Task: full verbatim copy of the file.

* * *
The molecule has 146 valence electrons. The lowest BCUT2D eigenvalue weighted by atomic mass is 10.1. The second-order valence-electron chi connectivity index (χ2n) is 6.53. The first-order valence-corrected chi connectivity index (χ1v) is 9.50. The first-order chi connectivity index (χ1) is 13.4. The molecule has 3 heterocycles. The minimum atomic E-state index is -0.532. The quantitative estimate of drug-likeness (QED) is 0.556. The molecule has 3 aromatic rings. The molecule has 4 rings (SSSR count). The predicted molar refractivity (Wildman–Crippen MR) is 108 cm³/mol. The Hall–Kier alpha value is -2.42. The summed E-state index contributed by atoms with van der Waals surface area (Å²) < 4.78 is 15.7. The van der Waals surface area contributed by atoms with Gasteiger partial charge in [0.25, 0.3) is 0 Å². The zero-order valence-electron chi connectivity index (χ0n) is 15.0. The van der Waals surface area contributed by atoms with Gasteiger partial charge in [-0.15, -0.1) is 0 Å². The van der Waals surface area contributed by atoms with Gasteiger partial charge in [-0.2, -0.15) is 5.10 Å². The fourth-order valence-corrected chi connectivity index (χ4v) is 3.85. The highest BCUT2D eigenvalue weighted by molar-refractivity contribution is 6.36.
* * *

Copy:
The molecule has 146 valence electrons. The lowest BCUT2D eigenvalue weighted by atomic mass is 10.1. The second-order valence-electron chi connectivity index (χ2n) is 6.53. The first-order valence-corrected chi connectivity index (χ1v) is 9.50. The first-order chi connectivity index (χ1) is 13.4. The molecule has 3 heterocycles. The minimum atomic E-state index is -0.532. The quantitative estimate of drug-likeness (QED) is 0.556. The molecule has 3 aromatic rings. The molecule has 4 rings (SSSR count). The predicted molar refractivity (Wildman–Crippen MR) is 108 cm³/mol. The Hall–Kier alpha value is -2.42. The summed E-state index contributed by atoms with van der Waals surface area (Å²) < 4.78 is 15.7. The van der Waals surface area contributed by atoms with Gasteiger partial charge in [0.25, 0.3) is 0 Å². The zero-order valence-electron chi connectivity index (χ0n) is 15.0. The van der Waals surface area contributed by atoms with Gasteiger partial charge in [-0.15, -0.1) is 0 Å². The van der Waals surface area contributed by atoms with Gasteiger partial charge in [-0.2, -0.15) is 5.10 Å². The fourth-order valence-corrected chi connectivity index (χ4v) is 3.85. The highest BCUT2D eigenvalue weighted by molar-refractivity contribution is 6.36.